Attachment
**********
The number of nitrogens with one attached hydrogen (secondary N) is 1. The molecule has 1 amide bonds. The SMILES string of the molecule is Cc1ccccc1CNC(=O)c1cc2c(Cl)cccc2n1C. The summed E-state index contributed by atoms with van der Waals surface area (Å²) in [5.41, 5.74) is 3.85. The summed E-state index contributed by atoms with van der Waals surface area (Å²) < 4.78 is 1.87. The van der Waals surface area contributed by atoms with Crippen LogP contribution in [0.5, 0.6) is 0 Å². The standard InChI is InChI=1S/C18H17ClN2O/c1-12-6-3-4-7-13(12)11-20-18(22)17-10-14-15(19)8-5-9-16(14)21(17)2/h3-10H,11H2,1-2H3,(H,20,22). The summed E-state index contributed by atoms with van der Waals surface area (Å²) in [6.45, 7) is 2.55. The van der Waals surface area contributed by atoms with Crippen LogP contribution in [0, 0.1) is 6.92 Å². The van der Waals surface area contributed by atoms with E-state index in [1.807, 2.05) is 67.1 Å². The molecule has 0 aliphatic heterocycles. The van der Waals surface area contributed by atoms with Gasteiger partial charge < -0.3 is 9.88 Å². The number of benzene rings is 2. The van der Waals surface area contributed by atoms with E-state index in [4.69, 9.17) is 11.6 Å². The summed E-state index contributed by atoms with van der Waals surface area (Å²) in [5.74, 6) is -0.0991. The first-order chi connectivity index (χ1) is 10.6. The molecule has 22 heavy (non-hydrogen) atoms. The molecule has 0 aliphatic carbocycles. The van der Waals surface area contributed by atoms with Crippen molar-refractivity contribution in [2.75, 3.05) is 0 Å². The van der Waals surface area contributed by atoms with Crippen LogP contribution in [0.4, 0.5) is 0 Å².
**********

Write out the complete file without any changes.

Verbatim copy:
The number of nitrogens with one attached hydrogen (secondary N) is 1. The molecule has 1 amide bonds. The SMILES string of the molecule is Cc1ccccc1CNC(=O)c1cc2c(Cl)cccc2n1C. The summed E-state index contributed by atoms with van der Waals surface area (Å²) in [5.41, 5.74) is 3.85. The summed E-state index contributed by atoms with van der Waals surface area (Å²) < 4.78 is 1.87. The van der Waals surface area contributed by atoms with Crippen LogP contribution in [0.5, 0.6) is 0 Å². The standard InChI is InChI=1S/C18H17ClN2O/c1-12-6-3-4-7-13(12)11-20-18(22)17-10-14-15(19)8-5-9-16(14)21(17)2/h3-10H,11H2,1-2H3,(H,20,22). The summed E-state index contributed by atoms with van der Waals surface area (Å²) in [6.45, 7) is 2.55. The van der Waals surface area contributed by atoms with Crippen LogP contribution in [0, 0.1) is 6.92 Å². The van der Waals surface area contributed by atoms with E-state index in [1.807, 2.05) is 67.1 Å². The molecule has 0 aliphatic heterocycles. The van der Waals surface area contributed by atoms with Gasteiger partial charge < -0.3 is 9.88 Å². The number of benzene rings is 2. The van der Waals surface area contributed by atoms with E-state index in [4.69, 9.17) is 11.6 Å². The summed E-state index contributed by atoms with van der Waals surface area (Å²) in [5.74, 6) is -0.0991. The first-order chi connectivity index (χ1) is 10.6. The molecule has 22 heavy (non-hydrogen) atoms. The molecule has 0 aliphatic carbocycles. The van der Waals surface area contributed by atoms with Crippen molar-refractivity contribution in [2.75, 3.05) is 0 Å². The van der Waals surface area contributed by atoms with Crippen LogP contribution in [0.4, 0.5) is 0 Å².